Hello, readers. Today’s briefing kicks off with a scoop from The Trace’s Ann Givens, who dug up meeting minutes from an FBI advisory board showing that the bureau is working to give gun background check examiners access to records that can help them resolve tricky cases and block more prohibited persons from getting guns. Plus, Alex Yablon analyzes the public comments on a proposal to ease gun export rules, and March for Our Lives organizers are practicing diplomacy with armed counter-protesters. Those stories and more, below.
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WHAT TO KNOW TODAY
New from The Trace: The Federal Bureau of Investigation is planning a major addition to the gun background check system. In a shift, background check examiners will soon be allowed to query a massive database of criminal records called the National Data Exchange, or N-DEx, Ann Givens reports for The Trace in partnership with the Post and Courier. The change comes after an FBI review found that access to N-DEx would likely have stopped the white supremacist who killed nine people in a Charleston, South Carolina, church in 2015 from legally buying his gun. A pilot study flagged two dozen buyers who would have otherwise slipped through. The new protocols will take up to two more years to fully roll out.
Pro-gun conservatives react to Trump’s SCOTUS pick. Law professor and Second Amendment advocate Dave Kopel digs into Brett Kavanaugh’s record in the gun cases he has considered on the bench and comes to this conclusion: “Judge Kavanaugh’s text, history, and tradition methodology for Second Amendment cases will not please people who believe that all gun control is impermissible, nor will it please advocates who want to make the Second Amendment a second-class right.” The NRA’s take on Kavanaugh: A big thumbs up. The Daily Caller’s giddy prediction: The nominee’s judicial record “shows SCOTUS could start deciding more gun cases” after a decade of largely declining to grant cert to disputes over firearms laws.
An official at the Interior Department was a gun lobbyist for seven years. President Donald Trump’s ethics pledge prohibits members of the executive branch from taking action on issues they lobbied on in the two years before they were appointed. Less than a year ago, Benjamin Cassidy was lobbying Congress on hunting and conservation issues for the National Rifle Association. HuffPost reports that as a government official, Cassidy has participated in at least two briefings on trophy hunting and national monuments.
On their Texas tour, Parkland activists are being met with armed counter-protests. A gun rights group called Open Carry Texas plans to set up shop at every stop of the March for Our Lives “Road to Change” tour in the state. In response, Parkland students are engaging with the pro-gun activists in hopes of finding common ground. Parkland alumnus and organizer Matt Deitsch described one exchange via a Twitter thread. He says he embraced the counterprotestor, who told him, “This is the most American thing I’ve ever done… Thank you so much for helping us understand.”
Federal agents busted a “ghost gun” ring in Hollywood. The ATF says it bought dozens of homemade, untraceable “ghost guns” from the syndicate. Ten suspects have been arrested on 47 felony charges, police say. “Criminals are making their own weapons because they aren’t able to buy them legally,” one official said.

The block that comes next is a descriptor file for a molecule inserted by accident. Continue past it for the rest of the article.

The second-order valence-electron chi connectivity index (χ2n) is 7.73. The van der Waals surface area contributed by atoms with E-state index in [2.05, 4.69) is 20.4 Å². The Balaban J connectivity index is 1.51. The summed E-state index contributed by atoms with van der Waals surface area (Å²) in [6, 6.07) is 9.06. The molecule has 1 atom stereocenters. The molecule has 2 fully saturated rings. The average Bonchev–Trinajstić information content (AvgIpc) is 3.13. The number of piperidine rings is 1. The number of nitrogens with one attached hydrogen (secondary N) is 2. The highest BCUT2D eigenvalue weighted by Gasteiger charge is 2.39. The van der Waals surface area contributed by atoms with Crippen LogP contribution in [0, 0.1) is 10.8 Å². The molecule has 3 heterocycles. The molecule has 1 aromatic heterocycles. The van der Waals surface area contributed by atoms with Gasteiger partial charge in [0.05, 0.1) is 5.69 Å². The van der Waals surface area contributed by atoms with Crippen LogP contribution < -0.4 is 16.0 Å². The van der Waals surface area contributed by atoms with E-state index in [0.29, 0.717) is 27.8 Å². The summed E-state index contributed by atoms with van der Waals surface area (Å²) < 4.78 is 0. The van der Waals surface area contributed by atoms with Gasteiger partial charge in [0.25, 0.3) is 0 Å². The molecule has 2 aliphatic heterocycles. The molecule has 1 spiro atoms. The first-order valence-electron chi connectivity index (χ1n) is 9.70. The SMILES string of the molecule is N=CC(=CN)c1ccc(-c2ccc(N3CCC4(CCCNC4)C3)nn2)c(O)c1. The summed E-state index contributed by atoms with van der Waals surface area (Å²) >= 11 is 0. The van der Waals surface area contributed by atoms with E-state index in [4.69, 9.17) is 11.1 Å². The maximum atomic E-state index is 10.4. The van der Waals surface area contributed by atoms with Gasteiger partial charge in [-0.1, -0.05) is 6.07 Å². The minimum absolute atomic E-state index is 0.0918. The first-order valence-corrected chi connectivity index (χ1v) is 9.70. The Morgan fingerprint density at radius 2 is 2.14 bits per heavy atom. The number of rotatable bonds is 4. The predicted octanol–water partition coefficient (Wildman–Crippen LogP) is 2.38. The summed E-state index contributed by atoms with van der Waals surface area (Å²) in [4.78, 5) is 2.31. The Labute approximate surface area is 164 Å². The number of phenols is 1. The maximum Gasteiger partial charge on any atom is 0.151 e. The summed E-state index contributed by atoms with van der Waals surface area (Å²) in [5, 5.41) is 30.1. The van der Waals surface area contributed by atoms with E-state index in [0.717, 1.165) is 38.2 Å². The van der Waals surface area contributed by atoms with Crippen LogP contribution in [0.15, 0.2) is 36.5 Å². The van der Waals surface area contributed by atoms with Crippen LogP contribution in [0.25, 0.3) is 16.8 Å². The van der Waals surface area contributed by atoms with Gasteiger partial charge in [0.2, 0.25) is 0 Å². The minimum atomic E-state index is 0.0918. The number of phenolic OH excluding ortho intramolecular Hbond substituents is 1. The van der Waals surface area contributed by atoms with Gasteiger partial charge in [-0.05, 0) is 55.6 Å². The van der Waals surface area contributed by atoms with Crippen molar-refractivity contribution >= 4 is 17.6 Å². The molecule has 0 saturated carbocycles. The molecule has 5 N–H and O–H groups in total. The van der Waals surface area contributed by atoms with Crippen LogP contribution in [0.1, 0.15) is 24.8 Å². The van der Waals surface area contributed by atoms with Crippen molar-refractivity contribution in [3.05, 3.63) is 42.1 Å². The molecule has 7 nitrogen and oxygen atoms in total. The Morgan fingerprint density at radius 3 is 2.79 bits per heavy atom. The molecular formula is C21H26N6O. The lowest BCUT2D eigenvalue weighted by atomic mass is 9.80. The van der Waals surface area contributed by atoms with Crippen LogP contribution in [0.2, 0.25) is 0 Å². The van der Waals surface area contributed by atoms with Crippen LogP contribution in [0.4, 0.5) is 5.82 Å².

Gun owners who fail to secure their guns could be fined $10,000 under a new Seattle ordinance. The City Council unanimously passed its tough new safe-storage mandate yesterday.
An Alabama man brandished a gun at a church pulpit on Sunday. The 34-year-old man pulled the weapon as he spoke in front of a congregation, which included his estranged wife, about his pending divorce. The man was taken to a local hospital for a mental health evaluation before he was sent to the county jail on the charge of making a terrorist threat. On Monday, his wife filed a protection order against him, asking the courts to order him “to surrender and to have no possession of any firearms and to not acquire same.”
ONE LAST THING
Thousands make their voices heard on a proposal that would ease gun export rules. On Monday, the public comment period ended on a rule change to turn oversight of firearms exports from the State Department to the Commerce Department. Initiated by the Trump administration in May, the move would mean gun export policy will be driven by a largely by business concerns, rather than foreign policy, law enforcement, or human rights considerations. The change was first proposed in the fall of 2012 by the Obama administration but shelved months later.
As of this writing, members of the public have submitted more than 5,600 comments to State and Commerce, some from gun-violence prevention groups including Giffords and the Violence Policy Center, but also from human rights advocacy organizations like Amnesty International. The NRA also asked its members to weigh in on the proposal.
On balance, the comments have been overwhelmingly negative. One man wrote that the change “is a transparent and cynical effort to boost gun sales during a down market. Making a profit based on the spilling of blood of others is truly immoral and despicable.” The handful of NRA members who heeded their organization’s call, by contrast, were in favor of the rule. One self-proclaimed life member of the gun group wrote that the change was necessary to “make the US economy improve by being more competitive internationally.”
For their part, arms control experts are worried about the consequences of the change, especially in troubled nearby countries like Mexico and Honduras. “The world of firearms exports is full of questionable, dubious characters,” Colby Goodman of the Center for International Policy told me in May. Those characters could have an easier time getting American guns if this rule change goes through. — Alex Yablon